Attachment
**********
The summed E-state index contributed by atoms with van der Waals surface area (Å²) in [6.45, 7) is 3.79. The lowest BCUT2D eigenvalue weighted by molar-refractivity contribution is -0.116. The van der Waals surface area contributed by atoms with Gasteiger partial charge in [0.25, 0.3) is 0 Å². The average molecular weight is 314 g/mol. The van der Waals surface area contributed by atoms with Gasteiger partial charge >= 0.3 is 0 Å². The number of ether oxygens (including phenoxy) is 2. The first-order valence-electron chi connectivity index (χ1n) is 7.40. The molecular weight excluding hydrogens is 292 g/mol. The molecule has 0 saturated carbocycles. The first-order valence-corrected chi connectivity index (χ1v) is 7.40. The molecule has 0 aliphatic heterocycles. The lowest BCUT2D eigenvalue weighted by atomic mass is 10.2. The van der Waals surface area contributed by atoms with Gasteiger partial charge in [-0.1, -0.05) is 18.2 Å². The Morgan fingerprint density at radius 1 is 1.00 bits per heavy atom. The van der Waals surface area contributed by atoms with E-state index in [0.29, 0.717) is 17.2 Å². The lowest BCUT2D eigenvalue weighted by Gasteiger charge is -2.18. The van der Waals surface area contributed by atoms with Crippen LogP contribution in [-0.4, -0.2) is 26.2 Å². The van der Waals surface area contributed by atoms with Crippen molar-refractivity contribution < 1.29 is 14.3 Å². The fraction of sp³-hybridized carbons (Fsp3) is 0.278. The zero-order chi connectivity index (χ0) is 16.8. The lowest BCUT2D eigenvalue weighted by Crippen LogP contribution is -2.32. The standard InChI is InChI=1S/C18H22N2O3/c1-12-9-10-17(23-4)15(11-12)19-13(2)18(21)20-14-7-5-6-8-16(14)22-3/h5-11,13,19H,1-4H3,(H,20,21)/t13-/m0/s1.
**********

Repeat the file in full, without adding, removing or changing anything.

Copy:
The summed E-state index contributed by atoms with van der Waals surface area (Å²) in [6.45, 7) is 3.79. The lowest BCUT2D eigenvalue weighted by molar-refractivity contribution is -0.116. The van der Waals surface area contributed by atoms with Gasteiger partial charge in [0.25, 0.3) is 0 Å². The average molecular weight is 314 g/mol. The van der Waals surface area contributed by atoms with Gasteiger partial charge >= 0.3 is 0 Å². The number of ether oxygens (including phenoxy) is 2. The first-order valence-electron chi connectivity index (χ1n) is 7.40. The molecular weight excluding hydrogens is 292 g/mol. The molecule has 0 saturated carbocycles. The first-order valence-corrected chi connectivity index (χ1v) is 7.40. The molecule has 0 aliphatic heterocycles. The lowest BCUT2D eigenvalue weighted by atomic mass is 10.2. The van der Waals surface area contributed by atoms with Gasteiger partial charge in [-0.1, -0.05) is 18.2 Å². The Morgan fingerprint density at radius 1 is 1.00 bits per heavy atom. The van der Waals surface area contributed by atoms with E-state index in [0.29, 0.717) is 17.2 Å². The lowest BCUT2D eigenvalue weighted by Gasteiger charge is -2.18. The van der Waals surface area contributed by atoms with Crippen LogP contribution in [-0.4, -0.2) is 26.2 Å². The van der Waals surface area contributed by atoms with Crippen molar-refractivity contribution < 1.29 is 14.3 Å². The fraction of sp³-hybridized carbons (Fsp3) is 0.278. The zero-order chi connectivity index (χ0) is 16.8. The lowest BCUT2D eigenvalue weighted by Crippen LogP contribution is -2.32. The standard InChI is InChI=1S/C18H22N2O3/c1-12-9-10-17(23-4)15(11-12)19-13(2)18(21)20-14-7-5-6-8-16(14)22-3/h5-11,13,19H,1-4H3,(H,20,21)/t13-/m0/s1.